Does a rich story and detailed setting override the inconsistent tone?
Though to modern audiences From Software is best known for creating unforgiving action titles such as Dark Souls and Bloodborne, long before that the developer created some gentler fare, such as adventure title Echo Night. In some ways Déraciné is a throwback to those days, but with plenty of more modern twists along the way.
In Déraciné the player takes the role of a fairy, summoned to a stereotypical English boarding school. At first, you ‘mission’ is to make the children at the school believe in your existence, which involves adding a bitter herb to the meals, as well as causing some other mischief.
Interaction comes in the form of touching balls of light, that cause certain scenes from different times to play out. Your character is not constrained by the typical notions of ‘past, present a future’ and can flit between different eras to discover the history of the school and those who inhabit it.
Your main concern is with a group of children, and here is where we run into the first problem that Déraciné has. The children act and speak like characters from an Enid Blyton novel. They are flawlessly polite, sweet and gentle and as a result, don’t really feel like real people. For all that they have their own distinct personalities and history, they feel like caricatures in many ways.
The problems with characterisation adds to a feeling of disconnection. You are never truly ‘present’ at the same time as the children, and as a result its difficult to form proper attachment to them. Despite the attempts From Software has made to bring you closer to each of the characters, the time-shift makes it much harder than it ought to be.
The storytelling is good, there’s much to explore here, especially when things start to take on a darker turn. There are pieces of story scattered around everywhere, all of which have fascinating hints and implications. However, the fractured nature of the time periods you visit means it often feel like you’re listening to an audio book instead of playing a videogame.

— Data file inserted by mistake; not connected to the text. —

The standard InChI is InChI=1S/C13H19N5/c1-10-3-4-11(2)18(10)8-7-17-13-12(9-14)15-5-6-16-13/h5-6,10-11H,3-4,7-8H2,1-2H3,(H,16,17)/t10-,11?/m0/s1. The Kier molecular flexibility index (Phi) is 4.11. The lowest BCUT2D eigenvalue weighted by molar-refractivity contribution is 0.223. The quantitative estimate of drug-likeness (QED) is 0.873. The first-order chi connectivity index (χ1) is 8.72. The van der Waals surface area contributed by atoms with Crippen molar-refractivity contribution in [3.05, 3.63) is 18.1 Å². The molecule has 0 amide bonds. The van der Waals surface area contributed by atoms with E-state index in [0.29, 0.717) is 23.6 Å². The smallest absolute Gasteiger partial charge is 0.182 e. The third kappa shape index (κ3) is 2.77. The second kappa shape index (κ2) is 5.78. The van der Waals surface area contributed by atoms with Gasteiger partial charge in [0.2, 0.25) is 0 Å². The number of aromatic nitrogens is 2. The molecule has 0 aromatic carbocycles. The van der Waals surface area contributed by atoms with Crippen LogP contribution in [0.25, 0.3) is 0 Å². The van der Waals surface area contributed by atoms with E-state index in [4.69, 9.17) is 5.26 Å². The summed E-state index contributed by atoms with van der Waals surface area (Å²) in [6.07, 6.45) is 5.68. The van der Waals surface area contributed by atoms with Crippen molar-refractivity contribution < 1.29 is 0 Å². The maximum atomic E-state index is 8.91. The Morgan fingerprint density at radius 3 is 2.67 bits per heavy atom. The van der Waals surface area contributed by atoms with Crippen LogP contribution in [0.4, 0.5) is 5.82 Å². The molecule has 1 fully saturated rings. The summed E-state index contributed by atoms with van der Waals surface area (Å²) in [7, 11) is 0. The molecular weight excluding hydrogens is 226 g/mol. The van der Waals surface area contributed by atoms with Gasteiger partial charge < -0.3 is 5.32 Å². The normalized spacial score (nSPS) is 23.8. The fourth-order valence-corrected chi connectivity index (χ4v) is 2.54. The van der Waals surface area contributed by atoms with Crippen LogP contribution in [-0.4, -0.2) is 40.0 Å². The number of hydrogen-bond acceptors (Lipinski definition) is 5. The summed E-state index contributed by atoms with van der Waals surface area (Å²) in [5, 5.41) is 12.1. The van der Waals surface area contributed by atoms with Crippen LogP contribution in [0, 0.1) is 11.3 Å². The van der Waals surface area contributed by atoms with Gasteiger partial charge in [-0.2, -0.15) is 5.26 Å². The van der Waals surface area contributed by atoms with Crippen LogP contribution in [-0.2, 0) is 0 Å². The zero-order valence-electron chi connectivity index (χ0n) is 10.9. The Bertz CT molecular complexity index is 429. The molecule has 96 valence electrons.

The sweet nature of the children and the overall theme of childhood wonder and innocence is in sharp contrast to the eerie, vaguely sinister atmosphere that prevails throughout. You keep expecting a dark secret to come to light, but despite some tragedies and sadness, it really doesn’t. As a result, it feels tonally inconsistent.
The inconsistency of the tone is a shame for something that looks and feels so good. There are myriad details available to explore, and graphically From Software have done an excellent job, but its impossible not to feel like the setting would feel more appropriate for a horror title.
Travelling is done by fixed-point teleport that takes you to different fixed locations within the school, and from there you can explore the room using the PlayStation Move controllers. With few button presses needed, this works fine.
When not listening to historical conversations, gameplay is puzzle-based, and most of these follow fairly direct logic, but one or two might leave you scratching your head and you try and divine what you are meant to be doing.
Déraciné is beautiful and atmospheric and has a deep and absorbing story to tell, but its easy to question why this needs to be a VR title. The tonal inconsistency and node-based movement might also be off-putting, but for those who wish to be absorbed in a story, Déraciné is worth giving a look.